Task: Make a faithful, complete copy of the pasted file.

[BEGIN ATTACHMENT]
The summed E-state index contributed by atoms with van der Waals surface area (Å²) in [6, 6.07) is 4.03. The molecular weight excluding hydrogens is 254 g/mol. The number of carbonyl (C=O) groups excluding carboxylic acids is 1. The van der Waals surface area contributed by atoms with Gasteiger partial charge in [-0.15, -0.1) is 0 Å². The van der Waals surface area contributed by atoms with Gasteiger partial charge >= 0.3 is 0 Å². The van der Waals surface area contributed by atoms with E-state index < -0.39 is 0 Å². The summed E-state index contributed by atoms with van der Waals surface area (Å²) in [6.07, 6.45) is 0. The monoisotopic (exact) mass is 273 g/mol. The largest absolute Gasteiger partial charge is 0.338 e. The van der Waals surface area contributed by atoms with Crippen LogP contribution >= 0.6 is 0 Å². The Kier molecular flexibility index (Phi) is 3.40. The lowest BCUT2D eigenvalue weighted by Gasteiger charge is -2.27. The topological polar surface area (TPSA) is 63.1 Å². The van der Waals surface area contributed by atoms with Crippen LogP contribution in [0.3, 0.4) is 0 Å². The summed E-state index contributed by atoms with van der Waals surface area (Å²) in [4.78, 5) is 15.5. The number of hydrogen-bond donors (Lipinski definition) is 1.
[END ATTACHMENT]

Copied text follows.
The summed E-state index contributed by atoms with van der Waals surface area (Å²) in [6, 6.07) is 4.03. The molecular weight excluding hydrogens is 254 g/mol. The number of carbonyl (C=O) groups excluding carboxylic acids is 1. The van der Waals surface area contributed by atoms with Gasteiger partial charge in [-0.15, -0.1) is 0 Å². The van der Waals surface area contributed by atoms with Gasteiger partial charge >= 0.3 is 0 Å². The van der Waals surface area contributed by atoms with E-state index < -0.39 is 0 Å². The summed E-state index contributed by atoms with van der Waals surface area (Å²) in [6.07, 6.45) is 0. The monoisotopic (exact) mass is 273 g/mol. The largest absolute Gasteiger partial charge is 0.338 e. The van der Waals surface area contributed by atoms with Crippen LogP contribution >= 0.6 is 0 Å². The Kier molecular flexibility index (Phi) is 3.40. The lowest BCUT2D eigenvalue weighted by Gasteiger charge is -2.27. The topological polar surface area (TPSA) is 63.1 Å². The van der Waals surface area contributed by atoms with Crippen LogP contribution in [0.3, 0.4) is 0 Å². The summed E-state index contributed by atoms with van der Waals surface area (Å²) in [4.78, 5) is 15.5. The number of hydrogen-bond donors (Lipinski definition) is 1.